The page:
News · Research · Research Catalog

Society Receives Maritime Heritage Education Grant

The Society is delighted to announce that the National Park Service (NPS) and the Department of Transportation’s Maritime Administration (MARAD) has awarded a maritime heritage grant of $48,600 to support the Society’s Archives Catalog Project.

A large part of the U.S. Lighthouse Society’s mission is to support lighthouse preservation, history, education, and research. Toward this goal, the Society has created “The Tom and Phyllis Tag Lighthouse Historical Archives.” This grant will make this archival material publicly accessible, in a searchable online catalog, to all who study and preserve lighthouse heritage.

Screen Shot of front page of a work-in-progress. The Catalog is still under development.

For the past several years the Society has been digitizing photos, plans, publications, and other textual records relating to light stations, minor aids to navigation, lighthouse keepers and other personnel, lightships, lighthouse tenders, lighthouse depots, and lighthouse technology such as lens, lamps, and fog signals for inclusion in this online catalog. We began the design phase of the online catalog in the summer of 2017 and have since created the core records for the PLACES, OBJECTS, and VESSELS categories. We recently started the upload of documents related to these resources.

Screen Shot 2018-05-11 at 2.46.42 PM
One of the first collections uploaded to the Archives Catalog is the National Archives Clipping Files. Over 900 documents have been uploaded so far.

Lighthouse experts Kraig Anderson and Thomas Tag have generously donated their time and talents toward the compilation of the initial databases. We cannot thank them enough!

The Society is also grateful for recent donations of research material that will ultimately become part of the Catalog. The Society is pleased to provide a means for making these collections all available in one place.

If you wish to support the required match for this grant, please visit our web’s donate page and specify that the donation is in support of the “Archives Catalog.” Questions can be directed to Candace Clifford.

Swans Island, ME 1907-1914 HEC (01)
Postcard of Burnt Coat Harbor Lighthouse courtesy of the Herb Entwistle Collection in the Society Archives. These postcards will be available in the Archives Catalog

Other lighthouse projects supported in this year’s maritime heritage funding include Burnt Coat Harbor Lighthouse, Maine; Baker Island, Massachusetts; and New York’s Seaway Lighthouses (Saint Lawrence Valley Educational Television Council). Goto the NPS website for a full list of funded projects.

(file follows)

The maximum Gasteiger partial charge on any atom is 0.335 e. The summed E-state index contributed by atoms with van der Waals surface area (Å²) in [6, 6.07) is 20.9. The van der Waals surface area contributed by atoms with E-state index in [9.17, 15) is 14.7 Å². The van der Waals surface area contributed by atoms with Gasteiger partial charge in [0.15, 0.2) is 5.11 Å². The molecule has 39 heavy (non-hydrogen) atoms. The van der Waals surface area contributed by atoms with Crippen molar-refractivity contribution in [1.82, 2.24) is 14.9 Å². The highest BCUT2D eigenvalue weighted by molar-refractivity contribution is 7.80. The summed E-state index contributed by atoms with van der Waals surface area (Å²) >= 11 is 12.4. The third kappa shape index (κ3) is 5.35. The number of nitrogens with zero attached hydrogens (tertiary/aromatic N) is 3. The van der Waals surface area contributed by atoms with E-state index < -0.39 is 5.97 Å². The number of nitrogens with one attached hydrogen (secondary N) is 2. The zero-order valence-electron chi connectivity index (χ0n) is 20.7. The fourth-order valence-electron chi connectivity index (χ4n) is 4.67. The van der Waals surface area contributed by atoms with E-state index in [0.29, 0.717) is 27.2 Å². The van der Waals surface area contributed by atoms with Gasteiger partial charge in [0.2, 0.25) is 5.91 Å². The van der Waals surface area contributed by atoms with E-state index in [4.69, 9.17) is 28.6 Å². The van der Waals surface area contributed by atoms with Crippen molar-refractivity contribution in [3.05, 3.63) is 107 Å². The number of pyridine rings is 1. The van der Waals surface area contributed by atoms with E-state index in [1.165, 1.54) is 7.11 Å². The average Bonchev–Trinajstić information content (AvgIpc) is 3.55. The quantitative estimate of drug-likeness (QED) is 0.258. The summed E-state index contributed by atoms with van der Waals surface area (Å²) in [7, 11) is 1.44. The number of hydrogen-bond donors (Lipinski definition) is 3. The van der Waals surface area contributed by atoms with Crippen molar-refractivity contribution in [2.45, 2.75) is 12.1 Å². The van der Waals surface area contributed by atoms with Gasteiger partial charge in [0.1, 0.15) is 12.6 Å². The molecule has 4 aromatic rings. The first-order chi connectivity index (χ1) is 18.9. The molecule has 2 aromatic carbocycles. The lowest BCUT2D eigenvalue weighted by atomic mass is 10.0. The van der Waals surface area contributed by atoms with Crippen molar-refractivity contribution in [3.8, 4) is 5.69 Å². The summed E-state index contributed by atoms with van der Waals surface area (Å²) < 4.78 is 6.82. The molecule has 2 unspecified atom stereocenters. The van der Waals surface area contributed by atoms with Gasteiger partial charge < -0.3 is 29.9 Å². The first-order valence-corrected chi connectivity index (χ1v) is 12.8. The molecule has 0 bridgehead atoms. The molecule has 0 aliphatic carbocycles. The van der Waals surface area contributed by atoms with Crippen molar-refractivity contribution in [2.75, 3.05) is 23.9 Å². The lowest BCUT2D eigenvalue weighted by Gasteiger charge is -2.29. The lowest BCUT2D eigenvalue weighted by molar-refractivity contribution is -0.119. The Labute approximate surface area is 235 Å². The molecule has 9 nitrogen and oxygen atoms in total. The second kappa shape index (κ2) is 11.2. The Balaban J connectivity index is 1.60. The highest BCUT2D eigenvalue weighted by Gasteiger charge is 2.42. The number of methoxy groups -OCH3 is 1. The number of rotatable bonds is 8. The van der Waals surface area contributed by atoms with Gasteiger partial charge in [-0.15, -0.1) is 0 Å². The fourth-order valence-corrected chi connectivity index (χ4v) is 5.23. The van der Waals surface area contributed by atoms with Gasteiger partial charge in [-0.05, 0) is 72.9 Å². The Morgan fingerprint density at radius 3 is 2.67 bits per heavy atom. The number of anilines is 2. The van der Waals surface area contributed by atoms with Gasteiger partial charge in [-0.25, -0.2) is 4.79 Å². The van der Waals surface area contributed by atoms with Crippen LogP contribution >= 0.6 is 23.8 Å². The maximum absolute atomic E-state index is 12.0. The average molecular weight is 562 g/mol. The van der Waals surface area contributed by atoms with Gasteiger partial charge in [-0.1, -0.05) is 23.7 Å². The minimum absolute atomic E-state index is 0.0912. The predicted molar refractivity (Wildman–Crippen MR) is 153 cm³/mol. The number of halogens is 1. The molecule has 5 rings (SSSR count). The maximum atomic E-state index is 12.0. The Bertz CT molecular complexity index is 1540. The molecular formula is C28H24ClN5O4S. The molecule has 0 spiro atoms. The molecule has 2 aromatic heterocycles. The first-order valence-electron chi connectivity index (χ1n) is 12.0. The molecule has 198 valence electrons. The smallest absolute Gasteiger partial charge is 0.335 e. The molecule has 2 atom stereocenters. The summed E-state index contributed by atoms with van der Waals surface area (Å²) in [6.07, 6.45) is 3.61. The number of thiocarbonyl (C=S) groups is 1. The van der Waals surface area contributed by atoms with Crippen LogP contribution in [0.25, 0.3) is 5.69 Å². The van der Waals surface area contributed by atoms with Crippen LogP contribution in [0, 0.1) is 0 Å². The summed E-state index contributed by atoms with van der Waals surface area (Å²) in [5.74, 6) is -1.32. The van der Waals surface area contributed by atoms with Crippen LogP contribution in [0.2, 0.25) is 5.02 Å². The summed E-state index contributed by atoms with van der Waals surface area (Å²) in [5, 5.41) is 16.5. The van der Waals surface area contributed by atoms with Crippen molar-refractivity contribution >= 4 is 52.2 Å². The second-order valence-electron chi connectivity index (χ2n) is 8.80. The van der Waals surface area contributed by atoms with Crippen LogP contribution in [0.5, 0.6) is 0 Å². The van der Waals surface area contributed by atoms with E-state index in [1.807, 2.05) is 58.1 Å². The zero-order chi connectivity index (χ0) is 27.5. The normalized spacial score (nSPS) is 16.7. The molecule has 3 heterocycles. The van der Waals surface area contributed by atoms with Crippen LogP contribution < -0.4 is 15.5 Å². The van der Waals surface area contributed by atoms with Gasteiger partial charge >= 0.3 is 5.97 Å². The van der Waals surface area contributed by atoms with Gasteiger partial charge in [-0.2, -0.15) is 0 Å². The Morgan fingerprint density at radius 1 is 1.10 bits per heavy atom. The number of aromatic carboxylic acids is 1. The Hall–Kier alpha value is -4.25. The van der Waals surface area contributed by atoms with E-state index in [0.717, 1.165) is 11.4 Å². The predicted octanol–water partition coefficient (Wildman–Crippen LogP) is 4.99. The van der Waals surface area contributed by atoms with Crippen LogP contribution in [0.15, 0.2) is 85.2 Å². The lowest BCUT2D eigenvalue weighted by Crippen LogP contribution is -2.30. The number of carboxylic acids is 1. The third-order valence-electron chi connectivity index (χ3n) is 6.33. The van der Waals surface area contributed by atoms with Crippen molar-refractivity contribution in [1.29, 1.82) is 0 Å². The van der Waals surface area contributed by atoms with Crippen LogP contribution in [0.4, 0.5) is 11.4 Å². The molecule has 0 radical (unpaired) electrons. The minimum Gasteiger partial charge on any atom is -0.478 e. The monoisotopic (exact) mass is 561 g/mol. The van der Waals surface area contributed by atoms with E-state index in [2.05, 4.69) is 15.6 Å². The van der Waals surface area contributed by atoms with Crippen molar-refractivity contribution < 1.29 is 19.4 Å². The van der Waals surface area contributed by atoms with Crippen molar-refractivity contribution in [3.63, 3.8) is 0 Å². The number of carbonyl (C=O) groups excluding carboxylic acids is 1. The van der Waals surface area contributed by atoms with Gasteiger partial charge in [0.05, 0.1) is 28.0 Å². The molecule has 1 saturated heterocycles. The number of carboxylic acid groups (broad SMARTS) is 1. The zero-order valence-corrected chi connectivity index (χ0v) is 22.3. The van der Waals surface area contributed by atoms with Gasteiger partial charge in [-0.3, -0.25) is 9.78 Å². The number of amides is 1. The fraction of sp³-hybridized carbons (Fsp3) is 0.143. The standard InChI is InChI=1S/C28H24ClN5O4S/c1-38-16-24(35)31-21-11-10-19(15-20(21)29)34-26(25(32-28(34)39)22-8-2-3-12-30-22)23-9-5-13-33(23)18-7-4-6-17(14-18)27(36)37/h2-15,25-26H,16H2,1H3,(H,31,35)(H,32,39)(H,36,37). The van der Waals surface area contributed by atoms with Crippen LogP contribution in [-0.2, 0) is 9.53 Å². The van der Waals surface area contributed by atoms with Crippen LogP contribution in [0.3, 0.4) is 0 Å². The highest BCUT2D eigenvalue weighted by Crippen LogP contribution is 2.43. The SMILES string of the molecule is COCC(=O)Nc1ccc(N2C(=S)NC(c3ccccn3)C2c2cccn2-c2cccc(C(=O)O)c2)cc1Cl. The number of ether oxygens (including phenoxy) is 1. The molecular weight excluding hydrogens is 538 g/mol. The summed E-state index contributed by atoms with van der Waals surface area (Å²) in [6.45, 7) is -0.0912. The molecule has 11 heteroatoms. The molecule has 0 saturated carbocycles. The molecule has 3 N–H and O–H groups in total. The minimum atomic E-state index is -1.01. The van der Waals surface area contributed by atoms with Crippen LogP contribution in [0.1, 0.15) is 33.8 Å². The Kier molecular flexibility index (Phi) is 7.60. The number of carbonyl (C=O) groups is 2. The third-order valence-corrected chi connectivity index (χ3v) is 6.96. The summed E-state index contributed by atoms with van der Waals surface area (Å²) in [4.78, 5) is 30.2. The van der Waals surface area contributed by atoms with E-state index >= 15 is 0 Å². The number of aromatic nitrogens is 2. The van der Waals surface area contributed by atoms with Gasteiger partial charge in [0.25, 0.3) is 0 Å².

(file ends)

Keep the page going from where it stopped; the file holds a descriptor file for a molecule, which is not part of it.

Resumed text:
Submitted by Candace Clifford, May 11, 2018

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U.S. Lighthouse Society News is produced by the U.S. Lighthouse Society to support lighthouse preservation, history, education and research. You can receive these posts via email if you click on the “SUBSCRIBE” button in the right-hand column. Please support this electronic newsletter by joining the U.S. Lighthouse Society if you are not already a member.

If you have items of interest to the lighthouse community and its supporters, please email them to candace@uslhs.org.

News · Research · Research Catalog

Tybee Island Research Donated to Society Archives

Tybee GA 2009 (2) by JCC copy
Tybee Island Lighthouse in 2009. Photo by Candace Clifford

Sarah Jones at the Tybee Island Historical Society recently contacted me for copies of National Archives documents I collected for them almost ten years ago. Jones agreed that the collection should be part of the Society’s Archives to make it accessible for future researchers. In reviewing the documents, I was reminded of Tybee’s rich history. It is one of the earliest U.S. light stations so there are wonderful examples of correspondence from the early period of the Federal government.

The first aids to navigation at Tybee Island were a series of unmanned beacons starting in 1736. The new Federal government passed legislation on August 7, 1789, to take over the responsibility of the existing colonial lights. Subsequently, on November 14, 1789, John Habersham, the local customs collector for the District of Savannah, wrote to Secretary of Treasury Alexander Hamilton:

In answer to your letter of the 1st ultimo, I have to inform you that the only public convenience we have in this Port and Harbour, is a Light House on the Island of Tybee; it is built of brick, and with some repairs will be a very good Building of the kind; its being lighted (which it never has yet been) will be of great benefit to the Trade of this Port, as the Bar is in every respect so easy as to admit of Vessels coming in at night, provided they have a light to direct them. The Building is at present under the direction of the Commissioners of the Pilotage for this Port; but no Person has been hitherto appointed to remain on the spot. . . .1